ArcGIS Online

New Streamflow Instant App & Streamflow Forecast Map Service

Floods are the most frequent type of natural disaster; meanwhile half of the world population suffer from water scarcity for at least one month per year. Water is a dynamic, ever-changing resource, and knowing how much water (too little or too much) is in a stream today or next week is valuable information. We’re all familiar with seeing weather forecasts on the news or check weather on our phone. Now you can include streamflow in your daily routine of understanding your local environment. ArcGIS now provides 10-day streamflow forecasts for 7 million stream reaches around the world in a new Living Atlas layer and ArcGIS Online Instant App.

This initiative provides global situational awareness for water. It is used by local to national governments and other organizations to improve global water sustainability and to mitigate water-related risks, such as the flooding in Brazil last month.  It is also useful in irrigation planning for agriculture, hydroelectric dam management, transportation logistics and commerce for cargo barges and ferries, and recreation planning for tour boats, paddle sports, and fishing.

Brazil flood visualization and awareness 2024
Historic floods in May 2024 struck much of Brazil displacing over a half million people. The Jacui River flooded the state capital of Porto Alegre inundating more than 40,000 structures including the airport, train station, and other critical infrastructure. The streamflow forecast service and app provided flood situational awareness which mitigated risk and improve response.

The latest Living Atlas updates and ArcGIS Online release (June 2024) include a new map service of global streamflow forecasts and a new Instant App to leverage this layer for your area of interest in a custom web application. This work is the latest update to an ongoing collaboration between Esri, Brigham Young University (BYU), Group on Earth Observation Global Water Sustainability (GEOGLOWS), European Centre for Medium-Range Weather Forecasts (ECMWF), US National Oceanic and Atmospheric Administration (NOAA), NASA SERVIR, US National Geospatial-Intelligence Association (NGA), Amazon Web Services (AWS), Aquaveo, World Bank, World Meteorological Organization (WMO), and others.

Global Streamflow Forecast Service

The GEOGLOWS / ECMWF streamflow forecast service uses modeling from the European Center for Medium Range Weather Forecasting (ECMWF), and a combination of GIS and hydrologic analysis developed by BYU, NGA, and Esri to transform the ECMWF gridded runoff forecast into a vector web service.

ECMWF weather forecast transformed to streamflow web map services.
The ECMWF weather forecast model produces a 9 km resolution global surface water runoff forecast. The water in the grid cells is allocated into watershed polygons, then onto stream vectors, routed using a hydrologic model to create a time series for 7 million stream segments, with 80 forecast times (every 3 hours for 10 days into the future), then served as a multiscale map service for use in web applications.

Forecasting 7 Million Global Stream Reaches

The new GEOGLOWS 2.0 model is expanded to 7 million stream reaches globally, up from roughly 1 million previously. The forecast utilizes the ECWMF Integrated Forecast System medium range ensemble – a 10-day forecast at 3 hour intervals using a 9 kilometer grid with 51 ensemble members. It uses a new stream network derived from the United States National Geospatial-Intelligence Agency (NGA) TDX Hydro data product. TDX Hydro contains over 17 million stream reaches derived from a 12 meter resolution Airbus DEM, hydro-conditioned by NGA. For use in the GEOGLOWS project, the team at Brigham Young University (BYU) performed additional processing to remove smaller streams, included additional attributes and more. Details on BYU processing of TDX Hydro for this project can be found on the GEOGLOWS data page.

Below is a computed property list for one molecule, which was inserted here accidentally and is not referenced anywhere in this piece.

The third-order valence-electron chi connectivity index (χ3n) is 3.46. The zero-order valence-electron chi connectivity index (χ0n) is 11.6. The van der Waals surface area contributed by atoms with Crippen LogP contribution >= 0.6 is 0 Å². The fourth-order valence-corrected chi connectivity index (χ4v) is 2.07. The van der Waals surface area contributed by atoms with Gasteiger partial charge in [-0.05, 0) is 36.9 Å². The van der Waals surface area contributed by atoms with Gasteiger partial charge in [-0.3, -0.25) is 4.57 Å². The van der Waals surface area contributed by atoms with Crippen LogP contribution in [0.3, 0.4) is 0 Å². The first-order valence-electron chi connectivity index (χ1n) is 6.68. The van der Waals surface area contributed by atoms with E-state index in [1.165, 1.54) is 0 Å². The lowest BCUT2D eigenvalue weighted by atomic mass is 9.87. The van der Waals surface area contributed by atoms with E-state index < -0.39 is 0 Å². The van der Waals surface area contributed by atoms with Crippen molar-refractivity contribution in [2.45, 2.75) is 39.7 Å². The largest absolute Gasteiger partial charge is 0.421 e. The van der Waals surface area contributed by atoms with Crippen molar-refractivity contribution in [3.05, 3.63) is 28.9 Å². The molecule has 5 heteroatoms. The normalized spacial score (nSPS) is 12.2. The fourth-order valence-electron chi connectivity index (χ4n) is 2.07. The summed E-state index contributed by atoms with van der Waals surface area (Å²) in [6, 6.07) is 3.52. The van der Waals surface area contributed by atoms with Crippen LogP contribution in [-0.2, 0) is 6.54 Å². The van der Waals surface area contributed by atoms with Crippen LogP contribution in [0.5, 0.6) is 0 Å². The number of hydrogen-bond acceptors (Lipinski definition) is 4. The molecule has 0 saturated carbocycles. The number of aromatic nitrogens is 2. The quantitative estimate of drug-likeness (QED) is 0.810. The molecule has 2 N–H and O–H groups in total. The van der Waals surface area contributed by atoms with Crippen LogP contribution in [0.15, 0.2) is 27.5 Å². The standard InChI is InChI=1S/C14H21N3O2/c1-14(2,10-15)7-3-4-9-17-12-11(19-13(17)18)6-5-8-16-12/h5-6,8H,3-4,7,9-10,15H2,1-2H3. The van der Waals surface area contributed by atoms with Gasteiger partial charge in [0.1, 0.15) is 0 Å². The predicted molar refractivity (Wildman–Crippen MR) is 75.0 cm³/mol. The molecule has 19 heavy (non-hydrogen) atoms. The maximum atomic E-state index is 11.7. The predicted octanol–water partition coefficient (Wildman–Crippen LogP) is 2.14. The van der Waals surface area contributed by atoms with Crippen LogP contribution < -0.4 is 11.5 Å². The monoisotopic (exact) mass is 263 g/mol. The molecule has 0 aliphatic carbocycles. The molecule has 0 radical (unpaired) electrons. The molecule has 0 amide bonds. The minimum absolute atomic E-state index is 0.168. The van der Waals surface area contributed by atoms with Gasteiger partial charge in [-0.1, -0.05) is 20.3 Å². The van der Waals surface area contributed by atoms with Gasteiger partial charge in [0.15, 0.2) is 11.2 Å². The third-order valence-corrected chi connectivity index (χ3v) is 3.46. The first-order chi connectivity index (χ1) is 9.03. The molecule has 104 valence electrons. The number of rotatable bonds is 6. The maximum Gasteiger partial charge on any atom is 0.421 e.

GEOGLOWS / ECMWF 10-day Streamflow Forecast in Esri Living Atlas

Is that a lot of water?

Thick lines in the map represent more water in the river. The colors  are assigned based on likelihood of high flow, or how frequently that amount of water might occur. In hydrology this is referred to as the “return period” and is used to describe the probability the flow will be greater than a particular value in a given year. You can think of it as the average time between events, but it doesn’t imply it will be exactly that number of years before a flow of that size happens again. It is a statistical measurement, based on historical simulated flow since 1940.

The colors are loosely interpreted as likelihood of flooding. Blue is normal or below normal flow. Yellow represents streamflow which is more water than the 2-year return period or 50% probability of occurrence in any given year. A common guideline in many landscapes is a 2-year return period corresponds to a “bankfull” river, meaning the river channel or bed is full of water, but is not flooding. Orange, red, and purple represent increasingly high flows with increasing likelihood of flood and deeper water. At what high flow value flooding occurs, and the degree of risk or damage is determined by local conditions – at what flow are crops, roads, or buildings inundated and to what depth. More details on the relationship between return periods and floods is available from NOAA. Additionally the colors are tested and suitable for color blind users.

Streamflow return periods and corresponding probability.

Forecast Details and Stream Names

Clicking on a stream reach will open a popup for that section of stream and show the forecast for the time currently set in the time slider, and the total upstream area of the location. The name of the stream appears as the title of the popup where available.